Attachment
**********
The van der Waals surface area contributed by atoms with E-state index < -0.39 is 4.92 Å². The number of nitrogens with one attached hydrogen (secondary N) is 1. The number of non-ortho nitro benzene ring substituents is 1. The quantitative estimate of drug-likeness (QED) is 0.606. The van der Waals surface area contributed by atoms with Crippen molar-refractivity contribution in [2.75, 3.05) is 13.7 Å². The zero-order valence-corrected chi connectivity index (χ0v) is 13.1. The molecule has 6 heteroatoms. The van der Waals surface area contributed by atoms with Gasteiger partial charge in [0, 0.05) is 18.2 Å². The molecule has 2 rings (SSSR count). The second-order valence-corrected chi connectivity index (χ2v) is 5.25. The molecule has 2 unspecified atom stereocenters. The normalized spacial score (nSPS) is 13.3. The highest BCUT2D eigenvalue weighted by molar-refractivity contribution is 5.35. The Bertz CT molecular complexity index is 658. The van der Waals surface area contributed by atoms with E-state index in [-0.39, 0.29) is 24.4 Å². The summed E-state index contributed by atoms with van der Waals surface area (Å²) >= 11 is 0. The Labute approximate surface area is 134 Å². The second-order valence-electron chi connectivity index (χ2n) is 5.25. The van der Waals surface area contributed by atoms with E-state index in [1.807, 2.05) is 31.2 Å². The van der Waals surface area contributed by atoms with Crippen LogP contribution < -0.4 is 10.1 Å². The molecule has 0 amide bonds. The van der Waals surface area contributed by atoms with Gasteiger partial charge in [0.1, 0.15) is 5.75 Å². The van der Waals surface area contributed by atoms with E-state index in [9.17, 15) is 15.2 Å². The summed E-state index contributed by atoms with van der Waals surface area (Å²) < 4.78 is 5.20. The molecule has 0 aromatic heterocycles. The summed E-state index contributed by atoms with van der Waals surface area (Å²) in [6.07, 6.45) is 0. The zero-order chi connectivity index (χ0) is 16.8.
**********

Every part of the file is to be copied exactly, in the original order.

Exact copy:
The van der Waals surface area contributed by atoms with E-state index < -0.39 is 4.92 Å². The number of nitrogens with one attached hydrogen (secondary N) is 1. The number of non-ortho nitro benzene ring substituents is 1. The quantitative estimate of drug-likeness (QED) is 0.606. The van der Waals surface area contributed by atoms with Crippen molar-refractivity contribution in [2.75, 3.05) is 13.7 Å². The zero-order valence-corrected chi connectivity index (χ0v) is 13.1. The molecule has 6 heteroatoms. The van der Waals surface area contributed by atoms with Gasteiger partial charge in [0, 0.05) is 18.2 Å². The molecule has 2 rings (SSSR count). The second-order valence-corrected chi connectivity index (χ2v) is 5.25. The molecule has 2 unspecified atom stereocenters. The normalized spacial score (nSPS) is 13.3. The highest BCUT2D eigenvalue weighted by molar-refractivity contribution is 5.35. The Bertz CT molecular complexity index is 658. The van der Waals surface area contributed by atoms with E-state index in [-0.39, 0.29) is 24.4 Å². The summed E-state index contributed by atoms with van der Waals surface area (Å²) >= 11 is 0. The Labute approximate surface area is 134 Å². The second-order valence-electron chi connectivity index (χ2n) is 5.25. The van der Waals surface area contributed by atoms with E-state index in [1.807, 2.05) is 31.2 Å². The van der Waals surface area contributed by atoms with Crippen LogP contribution < -0.4 is 10.1 Å². The molecule has 0 amide bonds. The van der Waals surface area contributed by atoms with Gasteiger partial charge in [0.1, 0.15) is 5.75 Å². The van der Waals surface area contributed by atoms with E-state index in [9.17, 15) is 15.2 Å². The summed E-state index contributed by atoms with van der Waals surface area (Å²) < 4.78 is 5.20. The molecule has 0 aromatic heterocycles. The summed E-state index contributed by atoms with van der Waals surface area (Å²) in [6.07, 6.45) is 0. The zero-order chi connectivity index (χ0) is 16.8.